The next figure (Figure 4) demonstrates the results in eczema and urticaria totaling 26 patients, 9 urticaria and 17 eczema. Initially the results look to be excellent with 15 successfully treated eczema patients scored by target symptom improvement with only 2 failures, but gradually over the 12 month period more failures emerge and at 12 months the success rate was about 50%. The urticaria patients on the other hand showed only 1 failure out of the 9 and a maintained success rate at 12 months. Two of these patients resolved completely, but it should be remembered that this condition can be a self limiting illness.
bar graph of Alcat Test results of those with eczema and urticaria

Migraine Success

The next figure (Figure 5) demonstrating the results in migraine shows an excellent result after the initial failure of 4 out of the 18 patients. During the following 12 months, improvement was maintained, measured by scoring all 4 target symptoms. lnterestingly, several of the patients observed that although an aura developed, there was a failure of the full blown syndrome to develop with headache, nausea, and vomiting.
 bar graph of Alcat Test results of those with migraines

Airways Disease

Reference to (figure 6) for airways, asthma and rhinitis totaling 17 patients is less encouraging than the previous sets of results, but in a way is not surprising considering inhalant allergens play a major role in these conditions. Nevertheless, it is interesting to note that 4 patients have continued to be well maintained on diet alone with occasional use of concomitant treatment which is recognized by them to be more successful since dietary manipulation was used in addition. However, one should take note of these figures as there appears to certainly be a group of patients who are not food sensitive in any way.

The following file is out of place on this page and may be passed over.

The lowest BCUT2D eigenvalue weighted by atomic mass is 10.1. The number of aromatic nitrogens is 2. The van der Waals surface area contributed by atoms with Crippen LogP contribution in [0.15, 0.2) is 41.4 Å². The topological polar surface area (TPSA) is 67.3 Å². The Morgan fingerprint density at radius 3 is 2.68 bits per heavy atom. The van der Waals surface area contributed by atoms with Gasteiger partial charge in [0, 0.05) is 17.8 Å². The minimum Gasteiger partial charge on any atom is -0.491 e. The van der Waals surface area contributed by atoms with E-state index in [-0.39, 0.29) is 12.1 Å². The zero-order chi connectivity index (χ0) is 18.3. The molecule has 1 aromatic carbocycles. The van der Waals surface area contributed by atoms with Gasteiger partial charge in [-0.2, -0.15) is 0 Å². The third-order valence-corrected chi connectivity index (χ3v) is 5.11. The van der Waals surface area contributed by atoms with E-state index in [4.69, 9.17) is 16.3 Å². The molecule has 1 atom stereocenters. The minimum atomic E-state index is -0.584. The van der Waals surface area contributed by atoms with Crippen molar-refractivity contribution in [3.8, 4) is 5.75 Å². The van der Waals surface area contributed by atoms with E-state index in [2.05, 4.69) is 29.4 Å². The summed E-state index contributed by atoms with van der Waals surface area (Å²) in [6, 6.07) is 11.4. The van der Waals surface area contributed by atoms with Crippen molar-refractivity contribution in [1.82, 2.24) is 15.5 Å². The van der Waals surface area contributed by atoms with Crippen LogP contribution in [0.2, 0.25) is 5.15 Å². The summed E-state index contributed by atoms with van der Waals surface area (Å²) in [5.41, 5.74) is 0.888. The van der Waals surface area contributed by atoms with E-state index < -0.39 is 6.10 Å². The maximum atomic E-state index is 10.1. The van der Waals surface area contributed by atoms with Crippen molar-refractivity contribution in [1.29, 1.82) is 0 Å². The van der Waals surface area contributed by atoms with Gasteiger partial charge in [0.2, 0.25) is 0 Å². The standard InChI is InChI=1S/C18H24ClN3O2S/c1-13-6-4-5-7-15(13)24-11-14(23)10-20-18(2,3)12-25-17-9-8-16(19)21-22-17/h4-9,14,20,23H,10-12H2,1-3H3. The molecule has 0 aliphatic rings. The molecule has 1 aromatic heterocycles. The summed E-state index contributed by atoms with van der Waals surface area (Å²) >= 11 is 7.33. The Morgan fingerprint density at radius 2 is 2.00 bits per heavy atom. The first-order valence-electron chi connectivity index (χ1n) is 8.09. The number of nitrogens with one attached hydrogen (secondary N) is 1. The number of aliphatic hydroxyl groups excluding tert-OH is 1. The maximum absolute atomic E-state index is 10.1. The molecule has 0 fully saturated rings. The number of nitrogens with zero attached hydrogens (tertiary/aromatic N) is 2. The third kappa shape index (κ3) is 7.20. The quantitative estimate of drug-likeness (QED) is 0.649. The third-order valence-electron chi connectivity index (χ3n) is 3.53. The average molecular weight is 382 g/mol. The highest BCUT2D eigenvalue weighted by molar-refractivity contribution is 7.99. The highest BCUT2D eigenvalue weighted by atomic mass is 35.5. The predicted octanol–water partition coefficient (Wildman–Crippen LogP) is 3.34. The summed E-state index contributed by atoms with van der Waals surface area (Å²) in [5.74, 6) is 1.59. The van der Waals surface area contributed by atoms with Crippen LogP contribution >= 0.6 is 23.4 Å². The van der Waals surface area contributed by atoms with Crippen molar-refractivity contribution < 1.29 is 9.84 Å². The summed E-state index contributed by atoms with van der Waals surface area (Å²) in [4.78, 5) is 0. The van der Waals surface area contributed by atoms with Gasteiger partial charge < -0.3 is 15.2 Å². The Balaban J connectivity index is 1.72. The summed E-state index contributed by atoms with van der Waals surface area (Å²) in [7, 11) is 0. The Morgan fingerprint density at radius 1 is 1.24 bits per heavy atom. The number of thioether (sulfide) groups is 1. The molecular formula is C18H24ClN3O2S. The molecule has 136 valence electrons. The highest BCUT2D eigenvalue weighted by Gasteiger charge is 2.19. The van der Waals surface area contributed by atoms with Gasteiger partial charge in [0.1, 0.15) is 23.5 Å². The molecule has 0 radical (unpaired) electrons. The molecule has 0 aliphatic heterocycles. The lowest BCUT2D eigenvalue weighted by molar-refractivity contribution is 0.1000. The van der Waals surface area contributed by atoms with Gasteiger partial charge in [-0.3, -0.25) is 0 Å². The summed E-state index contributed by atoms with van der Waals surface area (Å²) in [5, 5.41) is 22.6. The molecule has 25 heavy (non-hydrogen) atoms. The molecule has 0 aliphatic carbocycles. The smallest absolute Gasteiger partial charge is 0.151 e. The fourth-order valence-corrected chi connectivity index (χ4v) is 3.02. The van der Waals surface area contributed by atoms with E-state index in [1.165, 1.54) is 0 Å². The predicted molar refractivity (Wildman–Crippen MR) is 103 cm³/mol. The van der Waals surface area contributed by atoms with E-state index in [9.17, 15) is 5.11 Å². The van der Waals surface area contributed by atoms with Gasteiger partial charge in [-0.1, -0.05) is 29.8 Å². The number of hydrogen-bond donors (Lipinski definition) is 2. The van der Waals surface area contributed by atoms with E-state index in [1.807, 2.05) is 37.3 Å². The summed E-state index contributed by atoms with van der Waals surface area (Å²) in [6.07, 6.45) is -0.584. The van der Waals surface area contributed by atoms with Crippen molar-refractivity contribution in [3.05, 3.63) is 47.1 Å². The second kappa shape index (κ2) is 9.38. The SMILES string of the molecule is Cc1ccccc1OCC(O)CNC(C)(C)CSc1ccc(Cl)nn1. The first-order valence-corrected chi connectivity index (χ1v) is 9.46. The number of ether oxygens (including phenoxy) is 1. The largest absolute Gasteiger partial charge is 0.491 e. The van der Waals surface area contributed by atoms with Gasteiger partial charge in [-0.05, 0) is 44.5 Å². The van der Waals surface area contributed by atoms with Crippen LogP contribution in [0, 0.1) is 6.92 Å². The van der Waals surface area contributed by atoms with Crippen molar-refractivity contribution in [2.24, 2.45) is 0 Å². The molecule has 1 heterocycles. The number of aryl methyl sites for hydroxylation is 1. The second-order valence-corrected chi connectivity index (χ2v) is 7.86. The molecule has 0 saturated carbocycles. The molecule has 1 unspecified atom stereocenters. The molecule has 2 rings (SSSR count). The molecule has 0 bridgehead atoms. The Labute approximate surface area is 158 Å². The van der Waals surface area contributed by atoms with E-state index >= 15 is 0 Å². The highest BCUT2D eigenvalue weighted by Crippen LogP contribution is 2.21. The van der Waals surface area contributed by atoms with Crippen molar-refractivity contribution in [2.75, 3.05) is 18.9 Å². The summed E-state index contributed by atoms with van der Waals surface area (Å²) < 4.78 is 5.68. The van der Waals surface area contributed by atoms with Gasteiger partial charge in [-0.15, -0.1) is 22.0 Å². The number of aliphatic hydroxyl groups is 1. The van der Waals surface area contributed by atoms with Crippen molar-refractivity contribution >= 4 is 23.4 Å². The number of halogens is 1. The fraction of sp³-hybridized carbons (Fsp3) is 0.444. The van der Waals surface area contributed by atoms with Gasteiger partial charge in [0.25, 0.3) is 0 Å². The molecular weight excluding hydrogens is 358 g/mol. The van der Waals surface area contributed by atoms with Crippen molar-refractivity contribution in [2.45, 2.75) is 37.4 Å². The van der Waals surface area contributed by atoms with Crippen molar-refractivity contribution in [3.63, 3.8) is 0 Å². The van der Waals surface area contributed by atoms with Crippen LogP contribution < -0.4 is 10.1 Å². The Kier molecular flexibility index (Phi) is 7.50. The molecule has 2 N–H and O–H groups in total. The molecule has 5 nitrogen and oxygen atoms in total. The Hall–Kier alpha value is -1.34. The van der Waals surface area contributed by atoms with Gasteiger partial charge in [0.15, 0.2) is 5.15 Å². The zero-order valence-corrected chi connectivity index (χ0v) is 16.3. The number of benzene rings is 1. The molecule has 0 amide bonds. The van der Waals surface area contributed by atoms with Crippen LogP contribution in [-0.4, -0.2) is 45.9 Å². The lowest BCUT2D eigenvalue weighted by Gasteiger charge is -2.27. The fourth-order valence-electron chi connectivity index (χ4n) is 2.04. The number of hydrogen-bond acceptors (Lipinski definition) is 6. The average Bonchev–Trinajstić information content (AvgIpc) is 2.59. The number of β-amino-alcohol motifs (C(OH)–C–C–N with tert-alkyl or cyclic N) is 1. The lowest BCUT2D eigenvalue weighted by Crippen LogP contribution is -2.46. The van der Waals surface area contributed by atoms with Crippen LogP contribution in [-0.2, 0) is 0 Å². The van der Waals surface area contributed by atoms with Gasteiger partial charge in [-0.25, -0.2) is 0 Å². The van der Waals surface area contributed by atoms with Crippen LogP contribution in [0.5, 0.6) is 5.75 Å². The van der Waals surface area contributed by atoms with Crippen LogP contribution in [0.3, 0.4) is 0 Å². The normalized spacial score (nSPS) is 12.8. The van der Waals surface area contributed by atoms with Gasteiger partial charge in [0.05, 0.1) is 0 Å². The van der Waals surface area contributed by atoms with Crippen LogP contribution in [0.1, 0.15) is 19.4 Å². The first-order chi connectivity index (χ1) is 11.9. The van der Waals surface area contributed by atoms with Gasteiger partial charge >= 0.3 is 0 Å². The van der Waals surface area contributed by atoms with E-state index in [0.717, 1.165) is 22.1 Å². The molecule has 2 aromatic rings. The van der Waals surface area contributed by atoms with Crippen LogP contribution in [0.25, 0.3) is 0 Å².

bar graph of Alcat Test results of those with airways diseases


The last major group (Figure 7) that we considered are extremely interesting. They are those that suffer from arthralgia i.e. pain in the joints with stiffness but have a completely negative biochemistry and ESR and serologically are not suffering from rheumatoid arthritis. The syndrome is commonly present and worse in the morning. This group did exceptionally well with 1 failure initially and the rest showing success over the twelve month period. Of the Initial 10 patients, 6 have maintained theirimprovement and of the six, in three, the condition has resolved completely. Furthermore, it is interesting to note in this group that a small number of foods have been identified as causative agents and eliminated where as in the irritable bowel group and migraine there are often large number of foods incriminated.
bar graph of Alcat Test results of those with arthralgia